Sir Gawain and the Green Knight
How we cite our quotes:
Yet until All Saints’ Day he lingers in court,
[. . .]
And after the feast, sorrowfully he addressed his uncle,
Raised the matter of his quest, and openly said,
"Liege lord of my being, I must ask for your leave;
You know the terms of this matter, and I have no wish
To bother you with them, saving one small point;
But tomorrow without fail I set out for the blow,
To seek this man in green, as God will direct me."
(536, 543 - 549)
By setting out right after All Saints’ Day (on Nov. 2), Gawain gives himself a full two months to reach the Green Chapel. This seems like lots of time, but keep in mind that Gawain doesn’t know where he’s going. He has to go on horseback, a much slower method than by car, plane, or train.
Where dinner was finished and Gawain had risen,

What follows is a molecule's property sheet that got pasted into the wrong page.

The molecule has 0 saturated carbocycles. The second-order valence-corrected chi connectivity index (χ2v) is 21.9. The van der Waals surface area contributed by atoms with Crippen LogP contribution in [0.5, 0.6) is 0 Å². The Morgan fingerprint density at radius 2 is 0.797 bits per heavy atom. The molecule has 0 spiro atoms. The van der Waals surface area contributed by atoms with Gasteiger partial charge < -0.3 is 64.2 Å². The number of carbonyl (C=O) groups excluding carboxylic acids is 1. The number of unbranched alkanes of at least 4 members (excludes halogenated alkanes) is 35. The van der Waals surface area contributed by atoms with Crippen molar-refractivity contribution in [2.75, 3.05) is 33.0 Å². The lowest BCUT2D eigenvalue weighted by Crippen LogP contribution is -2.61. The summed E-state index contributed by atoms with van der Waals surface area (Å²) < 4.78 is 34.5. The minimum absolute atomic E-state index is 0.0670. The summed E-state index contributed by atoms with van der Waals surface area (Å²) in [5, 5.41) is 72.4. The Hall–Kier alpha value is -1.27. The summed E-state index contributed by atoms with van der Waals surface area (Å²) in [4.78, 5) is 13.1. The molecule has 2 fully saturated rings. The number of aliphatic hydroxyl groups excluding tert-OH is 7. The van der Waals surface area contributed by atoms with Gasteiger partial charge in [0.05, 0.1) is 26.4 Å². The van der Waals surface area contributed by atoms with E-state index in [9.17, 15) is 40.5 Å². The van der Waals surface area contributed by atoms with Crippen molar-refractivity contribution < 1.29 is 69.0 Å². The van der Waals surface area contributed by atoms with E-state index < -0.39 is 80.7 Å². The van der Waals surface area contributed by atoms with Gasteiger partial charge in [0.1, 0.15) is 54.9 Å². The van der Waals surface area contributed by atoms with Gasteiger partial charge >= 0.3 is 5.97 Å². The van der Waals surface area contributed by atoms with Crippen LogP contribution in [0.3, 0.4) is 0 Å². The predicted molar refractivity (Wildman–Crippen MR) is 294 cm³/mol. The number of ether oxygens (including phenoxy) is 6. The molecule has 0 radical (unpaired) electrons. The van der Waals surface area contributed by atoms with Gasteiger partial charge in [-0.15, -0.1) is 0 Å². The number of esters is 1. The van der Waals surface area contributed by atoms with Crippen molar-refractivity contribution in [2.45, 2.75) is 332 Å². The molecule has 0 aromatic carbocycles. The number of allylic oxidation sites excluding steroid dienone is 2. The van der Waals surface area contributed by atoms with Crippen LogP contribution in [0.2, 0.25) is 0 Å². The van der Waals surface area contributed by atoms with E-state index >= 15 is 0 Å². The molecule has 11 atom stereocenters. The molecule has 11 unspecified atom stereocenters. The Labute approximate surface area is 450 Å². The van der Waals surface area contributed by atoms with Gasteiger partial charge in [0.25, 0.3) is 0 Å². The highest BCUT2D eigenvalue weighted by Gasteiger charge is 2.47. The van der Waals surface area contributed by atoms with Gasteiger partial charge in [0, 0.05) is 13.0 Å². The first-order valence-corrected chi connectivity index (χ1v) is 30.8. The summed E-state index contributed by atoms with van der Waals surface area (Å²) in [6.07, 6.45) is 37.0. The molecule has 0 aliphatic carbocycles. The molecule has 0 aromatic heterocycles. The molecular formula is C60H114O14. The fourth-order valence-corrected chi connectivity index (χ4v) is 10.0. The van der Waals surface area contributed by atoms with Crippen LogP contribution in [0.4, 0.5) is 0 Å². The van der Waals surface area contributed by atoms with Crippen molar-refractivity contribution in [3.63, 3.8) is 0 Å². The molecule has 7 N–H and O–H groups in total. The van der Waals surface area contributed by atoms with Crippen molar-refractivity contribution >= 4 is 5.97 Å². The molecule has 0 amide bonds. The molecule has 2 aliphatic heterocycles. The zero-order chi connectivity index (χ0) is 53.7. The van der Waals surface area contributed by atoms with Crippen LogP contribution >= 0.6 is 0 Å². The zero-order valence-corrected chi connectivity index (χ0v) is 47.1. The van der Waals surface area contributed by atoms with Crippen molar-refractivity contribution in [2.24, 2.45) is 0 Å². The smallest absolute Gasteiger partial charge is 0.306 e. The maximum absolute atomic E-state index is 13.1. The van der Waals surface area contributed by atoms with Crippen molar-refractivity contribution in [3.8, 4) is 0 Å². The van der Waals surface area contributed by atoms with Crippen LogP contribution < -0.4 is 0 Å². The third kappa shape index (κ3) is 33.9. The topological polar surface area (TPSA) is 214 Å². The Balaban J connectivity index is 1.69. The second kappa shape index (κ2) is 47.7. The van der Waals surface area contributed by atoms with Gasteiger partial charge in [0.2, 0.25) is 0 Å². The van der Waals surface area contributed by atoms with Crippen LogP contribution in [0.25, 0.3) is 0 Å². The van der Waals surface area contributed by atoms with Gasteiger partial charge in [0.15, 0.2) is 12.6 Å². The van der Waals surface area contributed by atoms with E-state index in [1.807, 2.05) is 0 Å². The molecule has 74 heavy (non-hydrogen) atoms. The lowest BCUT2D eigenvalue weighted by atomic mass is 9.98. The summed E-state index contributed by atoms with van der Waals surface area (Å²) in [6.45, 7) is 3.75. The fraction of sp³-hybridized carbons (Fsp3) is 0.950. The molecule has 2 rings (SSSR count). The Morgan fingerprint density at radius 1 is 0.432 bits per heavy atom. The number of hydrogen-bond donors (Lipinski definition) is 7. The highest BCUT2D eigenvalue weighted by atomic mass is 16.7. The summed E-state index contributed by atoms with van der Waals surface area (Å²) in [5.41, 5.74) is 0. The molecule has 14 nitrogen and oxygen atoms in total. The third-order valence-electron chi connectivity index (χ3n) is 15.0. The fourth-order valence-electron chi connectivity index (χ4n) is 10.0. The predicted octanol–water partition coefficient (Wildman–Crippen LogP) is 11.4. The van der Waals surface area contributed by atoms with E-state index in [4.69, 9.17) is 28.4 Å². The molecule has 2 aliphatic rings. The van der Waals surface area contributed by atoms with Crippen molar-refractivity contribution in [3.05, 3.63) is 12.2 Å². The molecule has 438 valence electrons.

The time had drawn almost to night:
Chaplains made their way to the castle chapels,
Rang their bells loudly, just as they should,
For devout evensong on that holy occasion.
(928 - 932)
Gawain has reached Bertilak’s castle on Christmas Eve. Another calendar that structures the tale, in addition to the cycles of the seasons and the Church’s feast calendar, is the cycle of sunrise and sunset and the different calls to prayer – matins, prime, nonce, evensong, etc – followed by the monastic orders.
Great joy filled that day and the one following,
And a third as delightful came pressing after;
The revelry on St John’s Day was glorious to hear,
And was the end of the festivities, the people supposed,
The guests were to leave early the next morning.
(1020 - 1024)
Many things come in threes in Sir Gawain and the Green Knight. Here, there are three days of feasting, followed by three days in which Gawain rests in the castle while lord Bertilak hunts. Gawain also gives and receives three blows on the third day of his rest, and finally, receives three blows from the Green Knight on New Year’s Day.